In some stretches, the trail briefly climbed up above the creek’s embankments before going back down and across the running water.
However, there was one particular noteworthy spot where we went up some steps on the left side of Placerita Creek.Above these steps, the trail narrowly hugged a ledge that became badly eroded the further we went. Eventually, we saw that continuing on in this manner was unsafe so we had to backtrack and just do the stream scramble once we got back to stream level.
Not long after stream scrambling beyond this misleading stairs to the ledge, the trail then encountered a confluence with some unnamed creek. We kept right at this junction to continue on the main Placerita Creek.
We did notice that someone put graffiti on a rock saying “Dat Way” leading into the unnamed creek. Whether there really was something in that direction or if it was just a gangster’s joke would be left to the interested adventurer. We didn’t pursue it.
After a final bend around to the left on Placerita Creek, we finally arrived at the sloping waterfall. There was a closure sign a few yards before the base of the falls, and it appeared to be there to discourage people from getting all the way up to the falls or to attempt to climb beyond the falls.
Placerita Creek Falls sat in the Placerita Canyon County Park. For information or inquiries about the park as well as current conditions, visit the Placerita Canyon Nature Center website or the LA County Parks and Recreation site.
Placerita Creek Falls could be accessed from either the Placerita Canyon Nature Center or from the Walker Ranch Trailhead – both of which were near Newhall in Santa Clarita. We’ll describe the directions to both since they’re close to each other.
From downtown Los Angeles, we’d drive northwest on the I-5 for about 23 miles before eventually leaving the Los Angeles Basin shortly after the I-405 joins up with it near Sylmar.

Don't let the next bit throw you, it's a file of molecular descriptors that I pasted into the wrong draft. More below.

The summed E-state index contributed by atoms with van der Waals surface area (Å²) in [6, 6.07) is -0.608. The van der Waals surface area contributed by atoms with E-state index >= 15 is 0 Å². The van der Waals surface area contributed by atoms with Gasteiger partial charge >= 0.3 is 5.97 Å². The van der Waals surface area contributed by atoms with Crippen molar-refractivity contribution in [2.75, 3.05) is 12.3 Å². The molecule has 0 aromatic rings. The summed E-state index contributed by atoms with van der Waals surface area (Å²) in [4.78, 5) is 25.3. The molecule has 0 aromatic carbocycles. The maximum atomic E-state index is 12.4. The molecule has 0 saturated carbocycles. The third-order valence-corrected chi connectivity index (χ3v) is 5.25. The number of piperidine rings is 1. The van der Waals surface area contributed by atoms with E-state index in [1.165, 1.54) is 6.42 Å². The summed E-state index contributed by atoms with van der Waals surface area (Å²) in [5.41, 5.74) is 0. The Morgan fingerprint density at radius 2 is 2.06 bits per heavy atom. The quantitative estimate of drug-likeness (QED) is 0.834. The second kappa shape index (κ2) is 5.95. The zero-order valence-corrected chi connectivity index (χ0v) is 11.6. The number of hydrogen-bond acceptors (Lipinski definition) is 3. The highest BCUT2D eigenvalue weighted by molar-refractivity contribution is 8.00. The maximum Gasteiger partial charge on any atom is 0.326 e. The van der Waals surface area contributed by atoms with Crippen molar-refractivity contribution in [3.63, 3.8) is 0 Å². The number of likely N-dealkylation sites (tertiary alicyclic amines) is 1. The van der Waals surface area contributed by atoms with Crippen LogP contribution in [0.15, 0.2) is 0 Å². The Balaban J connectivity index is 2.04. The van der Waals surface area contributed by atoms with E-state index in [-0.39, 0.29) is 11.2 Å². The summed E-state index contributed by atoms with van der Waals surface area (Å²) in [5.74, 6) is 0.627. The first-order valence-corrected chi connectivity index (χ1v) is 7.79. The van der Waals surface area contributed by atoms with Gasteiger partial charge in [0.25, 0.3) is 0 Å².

Keeping to the rightmost lanes, we then took the Hwy 14 (Antelope Highway) north before leaving the freeway at the Placerita Canyon Road exit (roughly 2 miles from the start of the Hwy 14).
Once on Placerita Canyon Road, we turned right to go east and follow this road for a few minutes. At about 1.5 miles east on Placerita Canyon Road, there was the well-signed turnoff for the Placerita Canyon Nature Center, which would yield the longer hike to Placerita Creek Falls.
However, continuing on Placerita Canyon Road for another 1.5 miles, we then reached a gate for the Walker Ranch Trailhead. Since there was no parking allowed around that gate, we had to go a little further to the east where there was a pullout with enough room for perhaps a half-dozen or more cars.
Once we got out of the car, we then walked back towards the gate and descended onto the trail from there.
To give you a sense of context and distances, Santa Clarita was 37 miles southwest of Palmdale, about 110 miles (under 90 minutes drive) south of Bakersfield, and 33 miles northwest of downtown Los Angeles.